7. Hi Folks, A little more on the case for the recent paper by Roy Spencer. The below is taken directly from his blog. Its a nice description of the current situation regarding cloud feedback science (though clearly written from one side of the argument). The emphasis's I have added. I received a question from a reader today regarding why the writer of a recent article ( http://e360.yale.edu...searchers/2313/ the state of the science on cloud feedbacks did not mention our newly published work.The usual suspects were questioned, but there was nothing new there. Cloud feedbacks are just as uncertain today as they were 20 years ago, blah, blah. More of the same. Now, I would like to think our new paper (http://www.drroyspencer.com/wp-content/uploads/Spencer-Braswell-JGR-2010.pdf) demonstrated not only the main reason why cloud feedbacks have remained so uncertain, but why their estimation from satellite data tends to give the illusion of a sensitive climate system. None of the so-called experts mentioned what has been ignored as a potential climate change mechanism: Natural cycles in cloud cover. I had wondered for years why no one investigated the possibility, and our work clarified for me that this indeed is a huge question mark that most researchers do not even realize exists. Unfortunately, I predict it will be at least 2 years before our paper is digested and believed by influential people in the climate community…if even then. (They still think the truth is lurking in computer models somewhere…just turn this knob a little more to the right left…) This brings up the issue of how entrenched some ideas get in the scientific community, and not only for scientific reasons. Dr. Roy in a Previous Millennium In an earlier life, my claim to fame was demonstrating that satellite passive microwave radiometers could be used to measure rainfall over land. My first paper on the subject (actually, my first published paper ever) had the cover illustration on the front of Nature magazine. Ha! If they only knew I would grow up to be a “denierâ€. At the time (1983) the established scientists working with NASA wanted to build the first weather radar to fly in space. While this was a worthy effort in its own right — finally realized with the Tropical Rainfall Measuring Mission (TRMM) — one of the radar’s original justifications was to measure rainfall over land. My work was apparently providing evidence it was not needed. So, as a post-doc newcomer to the field, I was rocking that boat. For me, that experience was when I lost my innocence. My research worldview was shaken. Scientists are not objective after all! Gasp! Now, even after over 20 years of telling people of all of my subsequent experiences that only reinforced my claim that scientists are not objective, it seemed like no one was particularly worried about this. Then Climategate broke upon the scene. Scientists behaving badly! Gasp! What Was I Talking About? Oh, Yeah, Cloud Feedbacks So, what I am getting around to is that it will take a long time before the climate research community looks at, understands, and believes what we have done. Sometimes I have half-jokingly mentioned that it will probably take an IPCC-ordained scientist to “discover†the same thing. I experienced that behavior, too. NASA research centers can be pretty competitive with each other. If it wasn’t invented at their center, it wasn’t invented. So, getting back to the original question: Why did this science writer not mention my work in his summary article on cloud feedbacks? I’m afraid he’s the last one I would expect to know. Consider: 1) Most scientists, let alone science writers, will not even be aware that our paper has been published. 2) Even if they know it has been published, they won’t bother to read it because they have already heard it conflicts with IPCC orthodoxy. 3) Even if they dare read it, they probably won’t take the time to understand it, and so they will revert to the IPCC party line, anyway. 4) Even if they read it and understand it, they will not recognize its importance. After all, the reviewers made sure our paper was sanitized so that it would not make any outright claims that could potentially shake the faith of the Believers. The reader will instead have to know enough about the field to figure out for themselves what the implications are. Fortunately, I have been getting some good feedback in recent days (Hah! Feedback!). A nice note from Lord Monckton basically said, “NOW I see what you have been talking about!†A blog reader who doesn’t even do climate research read the whole paper and understood it. Now, THAT is cool. But, while this is heartening, we still need the mainstream climate scientists to pay attention. Unfortunately, scientific discovery never was the purpose of the IPCC, and you disagree with them at your professional peril. Y.S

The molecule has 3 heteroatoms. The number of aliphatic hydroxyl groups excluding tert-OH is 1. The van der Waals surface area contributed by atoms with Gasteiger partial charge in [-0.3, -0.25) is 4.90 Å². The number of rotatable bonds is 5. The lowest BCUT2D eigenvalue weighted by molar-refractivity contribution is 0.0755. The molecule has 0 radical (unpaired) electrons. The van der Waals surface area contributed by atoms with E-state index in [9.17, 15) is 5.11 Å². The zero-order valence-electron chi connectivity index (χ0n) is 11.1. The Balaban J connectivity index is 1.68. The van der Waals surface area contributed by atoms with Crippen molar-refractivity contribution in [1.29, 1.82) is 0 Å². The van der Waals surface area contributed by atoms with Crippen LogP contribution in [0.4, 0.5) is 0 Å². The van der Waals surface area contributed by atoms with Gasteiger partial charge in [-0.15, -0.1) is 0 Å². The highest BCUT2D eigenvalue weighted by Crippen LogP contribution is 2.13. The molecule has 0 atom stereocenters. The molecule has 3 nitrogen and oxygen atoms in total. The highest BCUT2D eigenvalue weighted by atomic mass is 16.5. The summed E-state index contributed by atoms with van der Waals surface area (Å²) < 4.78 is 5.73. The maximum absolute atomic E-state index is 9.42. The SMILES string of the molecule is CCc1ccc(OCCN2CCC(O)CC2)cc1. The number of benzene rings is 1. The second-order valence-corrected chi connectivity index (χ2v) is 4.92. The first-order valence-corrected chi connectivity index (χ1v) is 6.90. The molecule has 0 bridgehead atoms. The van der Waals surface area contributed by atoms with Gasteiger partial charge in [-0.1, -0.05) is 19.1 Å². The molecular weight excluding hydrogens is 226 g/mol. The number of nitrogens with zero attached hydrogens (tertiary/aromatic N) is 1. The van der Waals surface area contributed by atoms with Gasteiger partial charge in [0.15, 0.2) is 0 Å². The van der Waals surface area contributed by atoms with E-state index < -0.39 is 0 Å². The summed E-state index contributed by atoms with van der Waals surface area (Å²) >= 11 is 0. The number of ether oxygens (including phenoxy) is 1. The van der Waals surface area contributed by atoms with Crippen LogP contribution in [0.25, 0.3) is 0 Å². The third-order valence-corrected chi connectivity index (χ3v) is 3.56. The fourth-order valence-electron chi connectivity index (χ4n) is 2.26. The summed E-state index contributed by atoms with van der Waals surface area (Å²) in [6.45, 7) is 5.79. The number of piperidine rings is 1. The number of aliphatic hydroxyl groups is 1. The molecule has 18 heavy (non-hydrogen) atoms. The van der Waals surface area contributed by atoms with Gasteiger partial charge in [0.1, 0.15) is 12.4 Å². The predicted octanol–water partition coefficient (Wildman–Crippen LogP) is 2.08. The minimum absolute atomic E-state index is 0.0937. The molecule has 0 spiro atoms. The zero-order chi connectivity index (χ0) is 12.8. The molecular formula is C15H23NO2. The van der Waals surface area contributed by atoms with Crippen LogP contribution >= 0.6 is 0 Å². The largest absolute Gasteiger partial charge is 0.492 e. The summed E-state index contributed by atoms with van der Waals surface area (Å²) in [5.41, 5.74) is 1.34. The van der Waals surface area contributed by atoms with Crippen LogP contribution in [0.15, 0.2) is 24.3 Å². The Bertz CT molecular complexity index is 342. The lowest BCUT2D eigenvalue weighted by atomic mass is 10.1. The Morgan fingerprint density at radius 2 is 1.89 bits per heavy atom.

8. Water vapour as a greenhouse gas is far more potent than CO2 and even small changes in low height cloud cover would have an impact on the radiative budget of the Earth (blocking sunlight and the ocean absorbance of solar irradiation). Of course changes in high level cloud would have an opposite effect, trapping heat. No we don't take the role of clouds as read ... that is the whole point and even the IPCC admit there is a lot more to know about how increasing water vapour in a warming climate will impact on this aspect. It is the biggest uncertainty that there is. So far the climate models all assume a +positive feedback response alone. It is this which is being shown to be highly questionable from Roy Spencers group. You could argue that changes in PDO / AMO and other ocean cyclical factors may also have a role to play in changing the status quo in this regard. I believe (at least from what I have read) that a change in cloud cover of just 1% would be sufficient to account for the warming seen since the start of the 20th century. Would seem perfectly sensible to investigate whether natural cyclical factors have any bearing on the warming seen and whether changes in cloud cover are a possible part of the mechanism. Y.S